About a week ago I received a letter from the San Francisco Department of Elections telling me my provisional ballot for the November 4th election had been rejected (”Unfortunately, you were not listed on the active voter rolls”). Merry Christmas! Included was a helpful form to return to register to vote – familiar in that it basically the same form I already mailed to them back before the election. Today, I got a second card from them, confirming my registration, effective November 6th. So, yeah. Scratch all that happiness and pride about being engaged in the civic process. Scratch the bit about playing a small part in the most important and historic election in a generation. And scratch my vote against Prop 8. This just sucks. I can’t say much more than that. And now I gotta vote twice next time to make up for it, and that ain’t gonna end well either.
Enough pictures of the white-out blizzard. Here’s a little Christmas color courtesy of yjp’s (and Austin’s) Trail of Lights.
Snowbound in a Boston blizzard vs a nice morning at the beach? Of these two, it’s obvious which is rationally preferable (frostbite being a more immediate and pressing threat than crab attack). Though, I do feel I’m missing out on something with no snow (or future prospect of snow). Dog would probably agree if she was aware and was given a choice. Here’s CNHB’s full Snow Day set, and my expanding Ocean Beach set.
Someone on some floor above me is having an electro-slap boogie remix dance party tonight. I’m getting a clear flow of beats down through that weird steam chimney thing in the bathroom. Other than having to be up in a few hours this is no big deal, but is still worth noting because I was under the impression that everyone else in this building is a) over the age of 75 and b) a crotchety unsmiling Russian. Maybe these Russian grandmas like to get crunk now and then? A mystery.
When the scientists (ecologists, anthropologists, agri-geeks, whatever) who study ranchers or pastoral peoples and their herds talk about animals, it helps to have a way to collapse different species into a common value. Typically, a cow is taken as the base unit, and other animals are given a value that’s some subset of a cow. This is called a Livestock Unit (LSU). For sub-saharan Africa, the FAO Compendium of Agricultural – Environmental Indicators sets the value of a goat at 0.1 LSU. A duck is less than a third of that (0.03 LSU) while a chicken
clucks clocks in at a tenth (0.01 LSU).
I was thinking about this today when my mom sent out an email with our World Vision Christmas goat/duck/chicken donation plan details. The extended family pooled our money, making it mathematically ambiguous to say which participant purchased how many of each animal. To make things tricksier, the absolute cost for certain animals (hello expensive goats!) were greater than a single present-share, leading to mandatory fractional stewardship.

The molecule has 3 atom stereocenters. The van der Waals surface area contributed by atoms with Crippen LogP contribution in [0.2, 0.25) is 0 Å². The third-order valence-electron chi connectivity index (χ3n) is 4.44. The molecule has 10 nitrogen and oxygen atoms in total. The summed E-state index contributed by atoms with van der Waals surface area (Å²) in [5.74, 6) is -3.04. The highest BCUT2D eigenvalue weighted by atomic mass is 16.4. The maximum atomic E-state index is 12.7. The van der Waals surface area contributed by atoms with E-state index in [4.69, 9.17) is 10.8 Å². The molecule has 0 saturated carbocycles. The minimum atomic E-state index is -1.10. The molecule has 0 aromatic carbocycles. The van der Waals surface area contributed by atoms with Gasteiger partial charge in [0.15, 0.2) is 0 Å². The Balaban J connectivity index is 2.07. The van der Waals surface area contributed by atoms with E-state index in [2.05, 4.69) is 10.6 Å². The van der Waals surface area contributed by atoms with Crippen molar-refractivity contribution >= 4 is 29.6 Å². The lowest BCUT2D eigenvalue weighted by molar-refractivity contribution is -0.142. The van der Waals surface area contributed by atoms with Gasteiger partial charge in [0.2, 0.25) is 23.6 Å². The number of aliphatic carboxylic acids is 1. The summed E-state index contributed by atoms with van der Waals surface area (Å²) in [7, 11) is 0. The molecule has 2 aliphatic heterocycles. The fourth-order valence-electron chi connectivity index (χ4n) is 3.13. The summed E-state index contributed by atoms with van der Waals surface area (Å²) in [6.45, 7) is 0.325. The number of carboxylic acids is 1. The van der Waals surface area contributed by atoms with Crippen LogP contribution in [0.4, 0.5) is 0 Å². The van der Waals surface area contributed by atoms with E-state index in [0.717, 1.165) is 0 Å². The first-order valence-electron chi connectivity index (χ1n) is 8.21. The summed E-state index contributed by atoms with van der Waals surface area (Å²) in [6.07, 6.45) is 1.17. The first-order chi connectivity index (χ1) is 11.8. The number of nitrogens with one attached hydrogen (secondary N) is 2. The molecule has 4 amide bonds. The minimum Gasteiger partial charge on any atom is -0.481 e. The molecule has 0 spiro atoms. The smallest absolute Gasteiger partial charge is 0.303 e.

In addition to the previous LSU ratio mentioned (which I’ll scale to 100:30:10) we also have a cost ratio from World Vision, which can be similarly scaled to 100:8:16.67. Notice the duck/chicken value is inverted from the LSU values. If we collapse within species, we get a ratio of LSU/cost ratios – specifically, 1:3.75:0.6. In other words, the highest LSU/cost “bang for your buck” comes from ducks while chickens on the other hand are a relative ripoff.
So, in my optimal self-centered world, I’d straight-up maximize my share of the herd by claiming 8 1/3rd ducks, for a total of 0.25 LSU. If I do to that though, it dilutes every one else’s share by sticking them with the damn chickens which doesn’t seem very smurfy. Since the total gift was 0.54 LSU, a more dispassionate way to split is to just divide total LSU by relative share size, giving me 0.104 LSU. I’m not quite that generous though so I’ll just take one chicken for the team, leave the nasty red-meat goats out of the mix altogether and end with a count ratio of 0:6.25:1 for a total of 0.1975 LSU, or roughly 1/5th of a skinny cow. That sounds about perfect to me.
[In case you missed that link up there, this is a game you can play at home... :)]
An open invitation to join us in the North End for a tri-K plus polar bear harbor plunge. Tentatively planned for the morning of December 27th, round-about 8am, warm (and stylish!) t-shirt to those who survive. Please RSVP! Map forthcoming.
I got to skype with the really little dorks (RLD?) today during the annual co-birthday party (37 & 3 + 1 = best cake ever). It just so happened that that party also coincided with the annual FBCA Christmas Pageant. Prompted by Victoria’s admission that her performance today marked her last year as a Christmas Angel, I decided an appropriate repost from last December was in order.
The TX1 is alive!
Had a fancy margarita.
Ankle is broken again.
The TX1 won’t focus.
KU lost to UMass.
For whatever reason, the most searched for post on this site is The World According to Curly Girl where I mentioned a calendar my friend Leigh put out under her Curly Girl brand (there’s a new one for 2009). In the eighteen months since then it looks like she’s been more productive than most, having opened a boutique in Belmont (just west of Fresh Pond) that I know some of you would be interested in (if you’re looking for more non-goat-type Christmas purchases). Here’s her new site and a few more photographs. Go, check her out, and write her up something nice on Yelp since there’s nothing there yet.
CNHB just sent on a Globe article based off new MWRA Advisory Board research showing a 6% increase water/sewer rate increases in metro Boston area. For comparison sake, rates in San Francisco dropped 0.9% between 2007 and 2008. The most interesting / greenest idea to address the issue?
One measure would levy a 5-cent tax on bottled water, with the revenue used specifically for infrastructure improvements.
I can’t find it in the original source document so am not sure if that’s a true tax or a deposit similar to the bottle bill, but either way, an interesting proposal and good way to further reduce bottled water sales.
I was watching The Dark Crystal the earlier this week, and though the Skeksis are pretty trippy & hilariously scary, something was really discomfiting about the nominal good guys, the three-armed Mystics. Today I remembered why they bothered me – one of Shannon Larratt’s interviews I read on the internets way back in (holy crap!) 1999. So, I’ll share said same interview with you. Be forewarned, it isn’t for the squeamish. If you’re still interested, Adding and Subtracting.
To put it simply, Dave had his entire right arm (since we’re left handed) amputated at the shoulder and we surgically reattached it immediately behind my right pectoral muscle.
Dogbrake & I modified our route a little tonight to avoid the GGP stabfest and instead extend down to Ocean Beach. I didn’t have my camera (obviously, and not that it’s working anyway) but this is shot is roughly representative of the color the sky was. The last surfers were packing up and out when we turned back up Cabrillo.